And over the next day, I considered taking it down. Throughout the day I learned more about the situation, and I began to doubt if the attacks were really a bad idea. I wondered if I was too harsh. I wondered if I had alienated the few conservative friends who might not have muted my feed. I worried if people would start a debate for which I was totally unprepared.

If I had waited until I was fully educated, I would have never spoken. There have been many events in the news, recently, on which I haven’t spoken, because of this desire not to speak until fully educated. But those that are willing to speak from their gut, regardless of facts, are the ones who’s opinions are heard, now. At least I know that there are a few subjects that I actually know what I’m talking about.

How do we balance this need to voice opinions with the need to have an opinion that is actually educated? For me, I hope that I’ve surrounded myself with people of different perspectives, so that on some subjects I can simply trust that when my friends that are “experts” in some subjects say “This is a bad idea,” I can trust that if I were to spend the time and energy researching I would come to the same, or similar, conclusion. On some subjects, I take the time to learn a little. But sometimes, I just listen to my gut and spew things that feel right. I hope that there will always be somebody to call me out with well-researched facts, when that happens.




  • Toni says:

    I happen to think that this post is a great one for others to see. Please remember that people who do “speak from their gut” often use inflammatory language because “speaking from the gut@ is an emotional response versus a logical response based on facts…

    Could we say for a moment that people should speak their minds regardless of knowledge in an area but to start a conversation? I don’t know everything about everything, either. But I remember that healthy debate shouldn’t involve insulting people or using curse words. That having a disagreement with someone and learning from on the conversation why people are against, say for instance, bombing in Syria, and then changing one’s opinion is not a bad thing (or the reverse of that, too).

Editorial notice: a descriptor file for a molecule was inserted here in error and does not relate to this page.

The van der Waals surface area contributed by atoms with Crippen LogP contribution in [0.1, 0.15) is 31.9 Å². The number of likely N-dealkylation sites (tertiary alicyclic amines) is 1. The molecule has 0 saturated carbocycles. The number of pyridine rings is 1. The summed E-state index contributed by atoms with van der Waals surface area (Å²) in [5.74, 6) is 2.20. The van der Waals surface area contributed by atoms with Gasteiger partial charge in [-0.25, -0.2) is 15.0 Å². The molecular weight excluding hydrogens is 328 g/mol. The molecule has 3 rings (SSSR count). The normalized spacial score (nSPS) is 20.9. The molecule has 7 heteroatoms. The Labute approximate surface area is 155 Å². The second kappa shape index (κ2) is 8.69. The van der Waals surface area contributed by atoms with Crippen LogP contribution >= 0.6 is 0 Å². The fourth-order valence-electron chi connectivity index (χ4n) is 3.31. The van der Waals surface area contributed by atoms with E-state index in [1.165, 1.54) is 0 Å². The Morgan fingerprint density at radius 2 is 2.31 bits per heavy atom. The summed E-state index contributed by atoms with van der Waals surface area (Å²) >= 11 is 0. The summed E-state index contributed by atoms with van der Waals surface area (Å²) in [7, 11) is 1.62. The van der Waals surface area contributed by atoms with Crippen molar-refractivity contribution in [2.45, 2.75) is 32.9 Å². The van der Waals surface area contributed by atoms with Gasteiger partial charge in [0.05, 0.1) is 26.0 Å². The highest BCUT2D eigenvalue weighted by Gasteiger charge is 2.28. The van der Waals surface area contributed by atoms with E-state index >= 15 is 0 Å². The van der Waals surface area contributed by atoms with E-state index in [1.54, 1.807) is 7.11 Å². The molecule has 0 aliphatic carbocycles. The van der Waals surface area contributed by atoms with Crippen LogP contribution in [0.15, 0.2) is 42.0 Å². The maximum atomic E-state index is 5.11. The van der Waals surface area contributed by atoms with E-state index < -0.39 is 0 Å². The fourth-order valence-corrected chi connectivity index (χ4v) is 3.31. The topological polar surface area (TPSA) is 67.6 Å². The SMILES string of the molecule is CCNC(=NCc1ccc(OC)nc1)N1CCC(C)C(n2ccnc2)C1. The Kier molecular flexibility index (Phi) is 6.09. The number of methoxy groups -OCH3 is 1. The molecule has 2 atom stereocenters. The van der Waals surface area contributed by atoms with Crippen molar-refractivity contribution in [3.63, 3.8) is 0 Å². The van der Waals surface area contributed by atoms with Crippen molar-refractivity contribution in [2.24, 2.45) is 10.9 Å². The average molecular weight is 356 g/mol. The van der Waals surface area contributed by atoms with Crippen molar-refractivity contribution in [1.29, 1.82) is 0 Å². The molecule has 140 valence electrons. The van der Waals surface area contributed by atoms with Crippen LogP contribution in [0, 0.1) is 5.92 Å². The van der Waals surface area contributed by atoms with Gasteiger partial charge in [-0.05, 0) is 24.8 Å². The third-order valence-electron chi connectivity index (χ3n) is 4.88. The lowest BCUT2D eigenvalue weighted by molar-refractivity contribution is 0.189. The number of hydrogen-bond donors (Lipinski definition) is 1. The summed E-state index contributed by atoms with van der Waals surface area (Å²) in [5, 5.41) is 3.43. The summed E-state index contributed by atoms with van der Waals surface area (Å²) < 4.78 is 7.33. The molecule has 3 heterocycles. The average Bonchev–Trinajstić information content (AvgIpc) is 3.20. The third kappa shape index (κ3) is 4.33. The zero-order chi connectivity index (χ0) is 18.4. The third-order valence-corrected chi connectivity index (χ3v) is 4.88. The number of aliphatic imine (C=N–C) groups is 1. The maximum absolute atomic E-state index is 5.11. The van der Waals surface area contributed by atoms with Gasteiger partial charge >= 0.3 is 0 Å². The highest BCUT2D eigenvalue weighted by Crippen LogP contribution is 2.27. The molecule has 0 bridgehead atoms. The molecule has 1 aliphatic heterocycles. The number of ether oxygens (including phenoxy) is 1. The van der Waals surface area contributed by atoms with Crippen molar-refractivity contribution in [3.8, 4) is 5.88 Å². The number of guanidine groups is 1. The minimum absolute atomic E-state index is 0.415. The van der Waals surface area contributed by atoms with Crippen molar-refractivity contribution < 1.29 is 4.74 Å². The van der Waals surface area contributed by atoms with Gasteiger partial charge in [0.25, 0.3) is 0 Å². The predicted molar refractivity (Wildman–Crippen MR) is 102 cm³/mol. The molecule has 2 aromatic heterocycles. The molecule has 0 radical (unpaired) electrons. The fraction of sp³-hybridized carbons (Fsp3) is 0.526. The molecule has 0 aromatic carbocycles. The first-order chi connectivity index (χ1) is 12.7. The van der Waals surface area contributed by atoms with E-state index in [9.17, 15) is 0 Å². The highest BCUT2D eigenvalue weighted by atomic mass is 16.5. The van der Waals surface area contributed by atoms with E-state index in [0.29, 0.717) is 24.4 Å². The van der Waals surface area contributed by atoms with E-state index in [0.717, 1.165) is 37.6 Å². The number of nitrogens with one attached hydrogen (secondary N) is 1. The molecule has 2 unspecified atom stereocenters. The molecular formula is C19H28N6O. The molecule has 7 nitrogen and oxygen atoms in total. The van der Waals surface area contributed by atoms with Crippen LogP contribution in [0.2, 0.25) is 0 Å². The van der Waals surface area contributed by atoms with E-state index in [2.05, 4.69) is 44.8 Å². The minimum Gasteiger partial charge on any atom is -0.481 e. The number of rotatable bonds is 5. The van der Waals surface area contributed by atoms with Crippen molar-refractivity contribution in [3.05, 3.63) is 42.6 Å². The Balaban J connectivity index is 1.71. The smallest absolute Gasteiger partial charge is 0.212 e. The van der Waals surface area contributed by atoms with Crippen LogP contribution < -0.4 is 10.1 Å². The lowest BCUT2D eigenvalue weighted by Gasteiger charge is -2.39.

We get too entrenched in our opinions, I think, and it looks weak when we change our minds when we speak to someone who can get us to see another viewpoint. Yet… where is the weakness in changing an opinion? What leads us to think that? Is it our immediate family and friends that make us feel that way? Is it the way society reacts to people who change their minds?

    I’m not necessarily disagreeing with many people on the Syrian bombing, I am upset because 93 million dollars was wasted on those tomahawk cruise missiles and the next day, that military air base was back up and running. So… should we have bombed or not? Discussion on this would have helped me, you, a couple of hundred thousand other Americans that are semi-paying attention. Perhaps a couple of million.

    This is a great post, and one that I will be sharing to my wall. Don’t stop writing. Pursue this subject. In fact, pursue many subjects. LOTS of people feel like you do… and that is what a writer does; holds up a mirror to society and reflects what is happening in that moment.

    A devoted fan

    • Rhiannon says:

      Thank you so much! That is a great way to look at it. Our initial reactions are always so black and white, yet no issue is ever that simple.